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March 9, 2011
Dawg days of spring are big for Georgia
The Bulldogs are coming off a 6-7 season, their first losing record since a 5-6 mark in 1996, which was Jim Donnan's first season. Last season was capped by an inept offensive performance in a 10-6 loss to UCF in the Liberty Bowl. The problem for Richt is that he lost the best player from his offense (WR A.J. Green) and the best player from his defense (LB Justin Houston).
Still, this is Georgia and that means there is talent on hand; it's up to Richt and his staff to coax that talent to the fore. Plus, there are reinforcements on the horizon, thanks to a class that ranked fifth in the nation in this recruiting cycle. But relying on true freshmen will get you beat in the SEC, so that means that some holdovers who haven't necessarily produced will be on the spot this spring to prove they can be counted upon this fall.
This will be the second season using a 3-4 scheme on defense, but while the front three and back four look fine, there are some question marks at linebacker. There also are question marks offensively at tailback and wide receiver.
The SEC East looks to be wide open. South Carolina is the defending division champ, but can the Gamecocks really repeat? Florida and Tennessee have as many questions
Here's a look at the Bulldogs as they prepare to open spring drills.
Positions of strength
QB Aaron Murray was good as a redshirt freshman last season and should be more comfortable in the offense this season. He has a nice arm and is mobile. Orson Charles, his high school teammate at Tampa Plant, has a chance to be one of the most productive tight ends in the nation. The secondary returns numerous key players who should be comfortable in their second year in the 3-4 scheme. K Blair Walsh and P Drew Butler might be the best kicking duo in the nation. Assuming everyone stays healthy, the offensive line should at least be solid. Ts Trinton Sturdivant and Cordy Glenn, who is moving from guard, and C Ben Jones have the potential to contend for all-league honors. There is a new line coach; Will Friend arrives from UAB to replace Texas-bound Stacy Searels.
Help is needed
Who's the tailback? Holdovers Washaun Ealey and Caleb King have talent, but they also have issues, both on the field and off. True freshman Isaiah Crowell is highly touted, but he doesn't arrive until the summer. Can Ealey and/or King make any kind of strong spring impression? There is no proven go-to receiver on the roster. A.J. Green is gone, as is second-leading receiver Kris Durham. This is a big spring for junior WRs Tavarres King and Marlon Brown, who have a combined 60 career catches (or three more than Green had last season). Charles is good, but you don't want your tight end to be your go-to guy. The linebacking corps could be a problem. Justin Houston (10 sacks) left for the pros a year early, and he was the Bulldogs' best linebacker last season. The defensive line struggled with the adjustment to the 3-4, and some playmakers must emerge there this spring. JC transfer Johnathan Jenkins, who could start at nose tackle, doesn't arrive until the summer.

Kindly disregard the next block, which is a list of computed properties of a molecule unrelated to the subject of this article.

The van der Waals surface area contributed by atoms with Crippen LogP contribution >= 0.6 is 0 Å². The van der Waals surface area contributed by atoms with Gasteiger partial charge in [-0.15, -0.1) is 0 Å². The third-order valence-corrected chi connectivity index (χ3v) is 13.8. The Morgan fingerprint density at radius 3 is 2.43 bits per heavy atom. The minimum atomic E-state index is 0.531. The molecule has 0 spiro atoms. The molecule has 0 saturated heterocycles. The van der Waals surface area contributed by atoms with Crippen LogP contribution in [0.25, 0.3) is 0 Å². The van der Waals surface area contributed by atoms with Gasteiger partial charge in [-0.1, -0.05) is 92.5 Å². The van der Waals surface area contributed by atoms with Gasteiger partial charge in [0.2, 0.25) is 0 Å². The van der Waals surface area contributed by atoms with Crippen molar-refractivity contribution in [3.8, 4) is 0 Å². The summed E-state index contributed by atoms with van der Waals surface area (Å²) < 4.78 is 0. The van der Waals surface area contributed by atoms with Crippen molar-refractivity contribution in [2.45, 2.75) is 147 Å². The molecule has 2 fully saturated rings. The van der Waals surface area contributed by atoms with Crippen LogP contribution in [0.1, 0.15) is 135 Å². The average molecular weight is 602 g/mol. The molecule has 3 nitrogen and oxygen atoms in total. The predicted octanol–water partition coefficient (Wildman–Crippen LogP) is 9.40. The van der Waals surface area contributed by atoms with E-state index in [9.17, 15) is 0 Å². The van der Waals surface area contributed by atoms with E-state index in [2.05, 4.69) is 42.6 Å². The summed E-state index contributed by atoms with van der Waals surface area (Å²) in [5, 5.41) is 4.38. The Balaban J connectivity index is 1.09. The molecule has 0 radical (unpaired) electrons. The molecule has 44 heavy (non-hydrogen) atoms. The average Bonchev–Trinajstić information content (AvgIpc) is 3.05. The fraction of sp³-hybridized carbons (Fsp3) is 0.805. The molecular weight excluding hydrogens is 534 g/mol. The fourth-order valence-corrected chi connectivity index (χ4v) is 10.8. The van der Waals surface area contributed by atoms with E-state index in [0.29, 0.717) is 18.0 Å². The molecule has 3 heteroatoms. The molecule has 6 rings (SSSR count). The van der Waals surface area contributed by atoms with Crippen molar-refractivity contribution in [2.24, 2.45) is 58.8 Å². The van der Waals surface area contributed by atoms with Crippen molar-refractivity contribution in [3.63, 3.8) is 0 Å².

3 guys to watch
G Kenarious Gates: With Glenn's move to tackle, both guard spots are open and Gates will be given every chance to win one of the jobs. He played in six games and made three starts last season as a true freshman. He has excellent size (6-5/307) and could become a big-time road-grader in the running game.
WR Tavarres King: King is the Bulldogs' leading returning receiver, but he has just 47 career receptions, with four TDs. He's the most likely candidate to be the go-to receiver in Green's absence, but can he make the jump from third option to the guy? If he can't, the passing attack could suffer.
ILB Alec Ogletree: Ogletree, a four-star prospect, started the last four games at strong safety as a true freshman last season, but coaches have decided to move him to inside linebacker, where the Bulldogs are desperate for a playmaker. Ogletree runs well and delivers a blow. Ogletree, who is 6-3, played at 224 pounds last season and can be expected to add five to 10 pounds without losing much speed.
The pressure is on
WR Marlon Brown: Brown was a big-time recruit out of Memphis in 2009 (he's the guy whose grandmother was, uh, peeved at then-Tennessee coach Lane Kiffin during Brown's recruitment). But he's entering his junior season with only 13 career catches. He wasted his freshman season, playing eight games and making just two receptions. This spring, though, it's time for him to start living up to the hype. He's never going to be a big-time deep threat, but his size (6-5/220) means he could become an effective possession receiver who is a weapon on third down and in the red zone. If he doesn't produce this spring, he risks being passed on the depth chart by a number of younger receivers this fall.
By himself, Murray makes Georgia dangerous offensively. But it sure would be nice if some playmakers could emerge go help him out. On National Signing Day, coach Mark Richt made reference to Crowell and the first carry in the season opener. If that's not a shot across the bow of both Ealey and King, what is? Those two guys need to show something this spring. So do Brown and King
Mike Huguenin is the college sports editor for Rivals.com. He can be reached at firstname.lastname@example.org.